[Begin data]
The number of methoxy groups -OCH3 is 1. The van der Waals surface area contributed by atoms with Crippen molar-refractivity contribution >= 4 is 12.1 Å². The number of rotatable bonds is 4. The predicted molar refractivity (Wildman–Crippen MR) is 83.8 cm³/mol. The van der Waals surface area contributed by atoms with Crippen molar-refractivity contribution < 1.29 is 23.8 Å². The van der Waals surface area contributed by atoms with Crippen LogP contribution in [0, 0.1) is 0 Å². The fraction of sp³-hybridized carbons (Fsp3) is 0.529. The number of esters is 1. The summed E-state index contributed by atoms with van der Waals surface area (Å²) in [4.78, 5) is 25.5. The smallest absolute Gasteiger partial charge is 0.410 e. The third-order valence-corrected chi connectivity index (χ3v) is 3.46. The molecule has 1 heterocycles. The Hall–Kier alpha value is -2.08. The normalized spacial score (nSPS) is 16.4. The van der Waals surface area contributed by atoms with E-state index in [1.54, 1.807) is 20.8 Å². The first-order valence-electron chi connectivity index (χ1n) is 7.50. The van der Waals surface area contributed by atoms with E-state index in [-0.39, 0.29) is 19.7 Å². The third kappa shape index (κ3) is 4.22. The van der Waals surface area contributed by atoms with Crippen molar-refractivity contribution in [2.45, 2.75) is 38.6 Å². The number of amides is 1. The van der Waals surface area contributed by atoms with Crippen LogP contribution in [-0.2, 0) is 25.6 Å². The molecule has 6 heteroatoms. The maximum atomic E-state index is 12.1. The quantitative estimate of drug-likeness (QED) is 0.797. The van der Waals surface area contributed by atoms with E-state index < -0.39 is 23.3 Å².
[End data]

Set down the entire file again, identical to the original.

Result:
The number of methoxy groups -OCH3 is 1. The van der Waals surface area contributed by atoms with Crippen molar-refractivity contribution >= 4 is 12.1 Å². The number of rotatable bonds is 4. The predicted molar refractivity (Wildman–Crippen MR) is 83.8 cm³/mol. The van der Waals surface area contributed by atoms with Crippen molar-refractivity contribution < 1.29 is 23.8 Å². The van der Waals surface area contributed by atoms with Crippen LogP contribution in [0, 0.1) is 0 Å². The fraction of sp³-hybridized carbons (Fsp3) is 0.529. The number of esters is 1. The summed E-state index contributed by atoms with van der Waals surface area (Å²) in [4.78, 5) is 25.5. The smallest absolute Gasteiger partial charge is 0.410 e. The third-order valence-corrected chi connectivity index (χ3v) is 3.46. The molecule has 1 heterocycles. The Hall–Kier alpha value is -2.08. The normalized spacial score (nSPS) is 16.4. The van der Waals surface area contributed by atoms with E-state index in [1.54, 1.807) is 20.8 Å². The first-order valence-electron chi connectivity index (χ1n) is 7.50. The van der Waals surface area contributed by atoms with E-state index in [-0.39, 0.29) is 19.7 Å². The third kappa shape index (κ3) is 4.22. The van der Waals surface area contributed by atoms with Crippen molar-refractivity contribution in [2.45, 2.75) is 38.6 Å². The number of amides is 1. The van der Waals surface area contributed by atoms with Crippen LogP contribution in [-0.2, 0) is 25.6 Å². The molecule has 6 heteroatoms. The maximum atomic E-state index is 12.1. The quantitative estimate of drug-likeness (QED) is 0.797. The van der Waals surface area contributed by atoms with E-state index < -0.39 is 23.3 Å².